Maori 'pulled apart' by Crown's approach
The Waitangi Tribunal has been told the Government's preference to deal with an iwi superstructure on freshwater reforms is pulling Maori apart because hapu are shut out of important decision-making.
The tribunal is holding an urgent hearing as the Government prepares to sell a 49% stake in some state-owned assets, including power companies that have hydro schemes.
The Maori Council has filed a claim to the tribunal that seeks recognition of water rights and a recommendation to freeze Crown share sales in the companies.
The chair of Waikato sub-tribe Pouakani told the hearing that it is barred from taking part in in top-level discussions.
The Government has been clear that it prefers to hold regular meetings with the Iwi Leaders Group.
Pouakani chairman Tamati Cairns says he tried to join one of the meetings on water, but was turned away.
"Now I'm not against iwi leadership - don't get me wrong - nor am I against the Iwi Leaders Group, but it's the issues that start pulling us apart."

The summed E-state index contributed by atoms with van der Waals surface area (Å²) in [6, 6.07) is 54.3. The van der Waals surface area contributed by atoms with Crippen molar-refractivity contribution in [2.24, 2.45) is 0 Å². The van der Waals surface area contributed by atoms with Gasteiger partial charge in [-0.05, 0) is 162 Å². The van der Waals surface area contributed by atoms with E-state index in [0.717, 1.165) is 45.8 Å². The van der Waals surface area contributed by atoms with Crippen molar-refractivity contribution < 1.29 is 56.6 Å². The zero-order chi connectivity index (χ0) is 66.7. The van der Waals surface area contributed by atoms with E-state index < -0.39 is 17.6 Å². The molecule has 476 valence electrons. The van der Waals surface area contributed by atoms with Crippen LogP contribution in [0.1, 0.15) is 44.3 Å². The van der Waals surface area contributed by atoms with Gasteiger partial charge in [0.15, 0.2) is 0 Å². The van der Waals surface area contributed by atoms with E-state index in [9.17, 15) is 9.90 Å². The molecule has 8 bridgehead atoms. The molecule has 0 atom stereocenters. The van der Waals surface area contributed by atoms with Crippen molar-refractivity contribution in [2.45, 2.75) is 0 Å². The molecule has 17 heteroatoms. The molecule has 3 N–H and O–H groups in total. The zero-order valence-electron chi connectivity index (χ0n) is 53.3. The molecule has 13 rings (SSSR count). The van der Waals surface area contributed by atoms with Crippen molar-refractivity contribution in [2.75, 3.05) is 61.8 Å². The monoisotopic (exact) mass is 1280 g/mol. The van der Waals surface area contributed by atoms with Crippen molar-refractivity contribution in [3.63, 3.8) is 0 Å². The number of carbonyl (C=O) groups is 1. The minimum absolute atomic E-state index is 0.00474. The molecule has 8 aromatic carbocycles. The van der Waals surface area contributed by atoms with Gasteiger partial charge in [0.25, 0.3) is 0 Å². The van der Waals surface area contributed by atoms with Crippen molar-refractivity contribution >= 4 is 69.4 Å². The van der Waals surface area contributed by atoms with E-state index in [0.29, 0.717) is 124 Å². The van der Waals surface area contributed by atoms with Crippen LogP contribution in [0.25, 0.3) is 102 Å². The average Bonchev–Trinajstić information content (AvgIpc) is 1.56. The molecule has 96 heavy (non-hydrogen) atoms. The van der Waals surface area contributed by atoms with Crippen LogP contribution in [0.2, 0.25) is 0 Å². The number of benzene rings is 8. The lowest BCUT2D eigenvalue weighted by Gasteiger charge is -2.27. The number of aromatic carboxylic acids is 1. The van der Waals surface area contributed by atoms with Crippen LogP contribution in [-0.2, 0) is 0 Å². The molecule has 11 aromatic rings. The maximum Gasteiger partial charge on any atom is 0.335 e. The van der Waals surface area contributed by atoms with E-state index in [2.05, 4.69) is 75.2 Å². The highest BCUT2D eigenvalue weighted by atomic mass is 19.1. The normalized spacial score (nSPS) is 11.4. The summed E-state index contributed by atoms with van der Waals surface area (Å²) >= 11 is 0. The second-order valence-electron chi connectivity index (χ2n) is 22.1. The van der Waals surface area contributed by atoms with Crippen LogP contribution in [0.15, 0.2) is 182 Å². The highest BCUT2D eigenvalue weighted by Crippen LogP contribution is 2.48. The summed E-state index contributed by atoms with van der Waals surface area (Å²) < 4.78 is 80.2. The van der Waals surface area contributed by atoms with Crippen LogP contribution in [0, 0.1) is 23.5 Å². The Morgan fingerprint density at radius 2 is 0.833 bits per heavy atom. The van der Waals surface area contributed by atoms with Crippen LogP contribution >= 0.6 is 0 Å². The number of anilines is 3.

Mr Cairns says when one group decides one thing, and another group decides another, Maori are in trouble.
He says the Crown's approach is diminishing the mana of of sub-tribes because hapu have authority over water, not iwi.
The Maori Council, which sought the urgent Waitangi Tribunal hearing, says there are times when the Crown must deal with hapu - and the water debate is one of them.
Co-chair Sir Eddie Durie says all Maori voices should be heard and suggests the Crown needs to work on the way it carries out consultation with Maori.
Tribunal hears proposal for Maori water allocation body
A member of central North Island iwi Ngati Rangi suggested at the tribunal that a Maori-run body is set up to decide how water is allocated to hydro power schemes.
Toni Waho was called by the Maori Council to explain what has happened to the rivers in his tribal rohe (district) since European settlement and said the rivers are now polluted and some river flows have been redirected.
Mr Waho says Maori society should create and run an organisation authorised by statute to decide who is allowed to use water commercially.
He suggests having a national or tribal authorities to make the decisions, in the same way there are district and regional councils
Mr Waho says another option would be that those wishing to use water would have to obtain a double sign off - a stamp from Maori and a stamp from the local or regional council.
The Waitangi Tribunal continues hearing submissions on Thursday and the Crown gives evidence on Friday.
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